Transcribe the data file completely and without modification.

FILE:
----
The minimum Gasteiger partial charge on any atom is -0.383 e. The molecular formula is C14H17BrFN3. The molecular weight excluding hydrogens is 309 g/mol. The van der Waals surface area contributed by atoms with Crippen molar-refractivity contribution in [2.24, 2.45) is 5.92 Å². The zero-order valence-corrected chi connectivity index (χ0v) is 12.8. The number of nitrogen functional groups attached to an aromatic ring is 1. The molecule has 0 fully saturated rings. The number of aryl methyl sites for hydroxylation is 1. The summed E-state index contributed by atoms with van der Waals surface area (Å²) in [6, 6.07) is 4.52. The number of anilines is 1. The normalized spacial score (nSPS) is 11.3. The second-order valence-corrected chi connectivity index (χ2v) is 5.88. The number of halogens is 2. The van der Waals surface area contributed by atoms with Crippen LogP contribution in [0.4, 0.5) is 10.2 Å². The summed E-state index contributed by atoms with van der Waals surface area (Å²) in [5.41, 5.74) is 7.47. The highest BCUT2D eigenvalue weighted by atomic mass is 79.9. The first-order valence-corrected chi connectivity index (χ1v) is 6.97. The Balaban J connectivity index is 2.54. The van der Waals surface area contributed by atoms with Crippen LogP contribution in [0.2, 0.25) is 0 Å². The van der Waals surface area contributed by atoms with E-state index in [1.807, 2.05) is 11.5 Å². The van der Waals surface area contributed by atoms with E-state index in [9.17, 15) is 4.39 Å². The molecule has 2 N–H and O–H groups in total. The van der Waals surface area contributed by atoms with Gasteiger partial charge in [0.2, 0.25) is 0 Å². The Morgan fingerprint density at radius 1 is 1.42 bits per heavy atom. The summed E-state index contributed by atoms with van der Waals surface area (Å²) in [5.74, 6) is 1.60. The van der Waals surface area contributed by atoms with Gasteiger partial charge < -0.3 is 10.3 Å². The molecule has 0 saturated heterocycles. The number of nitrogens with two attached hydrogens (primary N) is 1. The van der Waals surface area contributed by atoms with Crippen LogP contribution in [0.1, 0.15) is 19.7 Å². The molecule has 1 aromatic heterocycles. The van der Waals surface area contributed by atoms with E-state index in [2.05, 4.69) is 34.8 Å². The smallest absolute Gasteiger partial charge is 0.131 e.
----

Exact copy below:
The minimum Gasteiger partial charge on any atom is -0.383 e. The molecular formula is C14H17BrFN3. The molecular weight excluding hydrogens is 309 g/mol. The van der Waals surface area contributed by atoms with Crippen molar-refractivity contribution in [2.24, 2.45) is 5.92 Å². The zero-order valence-corrected chi connectivity index (χ0v) is 12.8. The number of nitrogen functional groups attached to an aromatic ring is 1. The molecule has 0 fully saturated rings. The number of aryl methyl sites for hydroxylation is 1. The summed E-state index contributed by atoms with van der Waals surface area (Å²) in [6, 6.07) is 4.52. The number of anilines is 1. The normalized spacial score (nSPS) is 11.3. The second-order valence-corrected chi connectivity index (χ2v) is 5.88. The number of halogens is 2. The van der Waals surface area contributed by atoms with Crippen LogP contribution in [0.4, 0.5) is 10.2 Å². The summed E-state index contributed by atoms with van der Waals surface area (Å²) in [5.41, 5.74) is 7.47. The highest BCUT2D eigenvalue weighted by atomic mass is 79.9. The first-order valence-corrected chi connectivity index (χ1v) is 6.97. The Balaban J connectivity index is 2.54. The van der Waals surface area contributed by atoms with Crippen LogP contribution in [0.2, 0.25) is 0 Å². The van der Waals surface area contributed by atoms with E-state index in [1.807, 2.05) is 11.5 Å². The van der Waals surface area contributed by atoms with E-state index in [9.17, 15) is 4.39 Å². The molecule has 2 N–H and O–H groups in total. The van der Waals surface area contributed by atoms with Gasteiger partial charge in [0.2, 0.25) is 0 Å². The Morgan fingerprint density at radius 1 is 1.42 bits per heavy atom. The summed E-state index contributed by atoms with van der Waals surface area (Å²) in [5.74, 6) is 1.60. The van der Waals surface area contributed by atoms with Gasteiger partial charge < -0.3 is 10.3 Å². The molecule has 0 saturated heterocycles. The number of nitrogens with two attached hydrogens (primary N) is 1. The van der Waals surface area contributed by atoms with Crippen LogP contribution in [0.1, 0.15) is 19.7 Å². The molecule has 1 aromatic heterocycles. The van der Waals surface area contributed by atoms with E-state index in [2.05, 4.69) is 34.8 Å². The smallest absolute Gasteiger partial charge is 0.131 e.